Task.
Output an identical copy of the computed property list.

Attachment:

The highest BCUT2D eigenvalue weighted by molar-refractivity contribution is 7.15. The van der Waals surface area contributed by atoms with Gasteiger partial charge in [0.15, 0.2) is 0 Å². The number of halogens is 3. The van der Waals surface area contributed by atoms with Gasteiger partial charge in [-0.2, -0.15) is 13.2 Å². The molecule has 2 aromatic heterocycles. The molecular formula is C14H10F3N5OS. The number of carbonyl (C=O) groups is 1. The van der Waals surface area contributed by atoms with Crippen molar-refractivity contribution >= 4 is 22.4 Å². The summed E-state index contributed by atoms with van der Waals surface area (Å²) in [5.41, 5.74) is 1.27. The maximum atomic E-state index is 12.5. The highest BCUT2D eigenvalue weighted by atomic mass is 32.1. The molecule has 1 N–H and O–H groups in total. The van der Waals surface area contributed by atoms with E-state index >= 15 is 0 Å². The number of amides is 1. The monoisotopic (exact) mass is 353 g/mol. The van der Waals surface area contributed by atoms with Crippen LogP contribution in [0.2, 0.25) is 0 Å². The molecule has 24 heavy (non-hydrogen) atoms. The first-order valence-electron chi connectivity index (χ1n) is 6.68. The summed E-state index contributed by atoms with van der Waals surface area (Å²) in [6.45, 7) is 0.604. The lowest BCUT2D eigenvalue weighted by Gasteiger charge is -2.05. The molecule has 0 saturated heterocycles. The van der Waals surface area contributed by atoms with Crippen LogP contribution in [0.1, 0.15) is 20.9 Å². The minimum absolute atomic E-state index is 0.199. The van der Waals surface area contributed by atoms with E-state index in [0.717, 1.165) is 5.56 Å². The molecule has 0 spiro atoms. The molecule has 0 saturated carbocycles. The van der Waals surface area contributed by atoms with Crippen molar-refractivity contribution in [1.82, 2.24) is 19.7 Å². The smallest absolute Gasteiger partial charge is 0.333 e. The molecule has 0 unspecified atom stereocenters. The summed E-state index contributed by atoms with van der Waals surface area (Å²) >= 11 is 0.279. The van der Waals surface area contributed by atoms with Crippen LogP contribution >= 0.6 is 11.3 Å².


The highest BCUT2D eigenvalue weighted by molar-refractivity contribution is 7.15. The van der Waals surface area contributed by atoms with Gasteiger partial charge in [0.15, 0.2) is 0 Å². The number of halogens is 3. The van der Waals surface area contributed by atoms with Gasteiger partial charge in [-0.2, -0.15) is 13.2 Å². The molecule has 2 aromatic heterocycles. The molecular formula is C14H10F3N5OS. The number of carbonyl (C=O) groups is 1. The van der Waals surface area contributed by atoms with Crippen molar-refractivity contribution >= 4 is 22.4 Å². The summed E-state index contributed by atoms with van der Waals surface area (Å²) in [5.41, 5.74) is 1.27. The maximum atomic E-state index is 12.5. The highest BCUT2D eigenvalue weighted by atomic mass is 32.1. The molecule has 1 N–H and O–H groups in total. The van der Waals surface area contributed by atoms with E-state index >= 15 is 0 Å². The number of amides is 1. The monoisotopic (exact) mass is 353 g/mol. The van der Waals surface area contributed by atoms with Crippen LogP contribution in [0.2, 0.25) is 0 Å². The molecule has 24 heavy (non-hydrogen) atoms. The first-order valence-electron chi connectivity index (χ1n) is 6.68. The summed E-state index contributed by atoms with van der Waals surface area (Å²) in [6.45, 7) is 0.604. The lowest BCUT2D eigenvalue weighted by Gasteiger charge is -2.05. The molecule has 0 saturated heterocycles. The van der Waals surface area contributed by atoms with Crippen LogP contribution in [0.1, 0.15) is 20.9 Å². The minimum absolute atomic E-state index is 0.199. The van der Waals surface area contributed by atoms with E-state index in [0.717, 1.165) is 5.56 Å². The molecule has 0 spiro atoms. The molecule has 0 saturated carbocycles. The van der Waals surface area contributed by atoms with Crippen molar-refractivity contribution in [1.82, 2.24) is 19.7 Å². The smallest absolute Gasteiger partial charge is 0.333 e. The molecule has 0 unspecified atom stereocenters. The summed E-state index contributed by atoms with van der Waals surface area (Å²) >= 11 is 0.279. The van der Waals surface area contributed by atoms with Crippen LogP contribution >= 0.6 is 11.3 Å².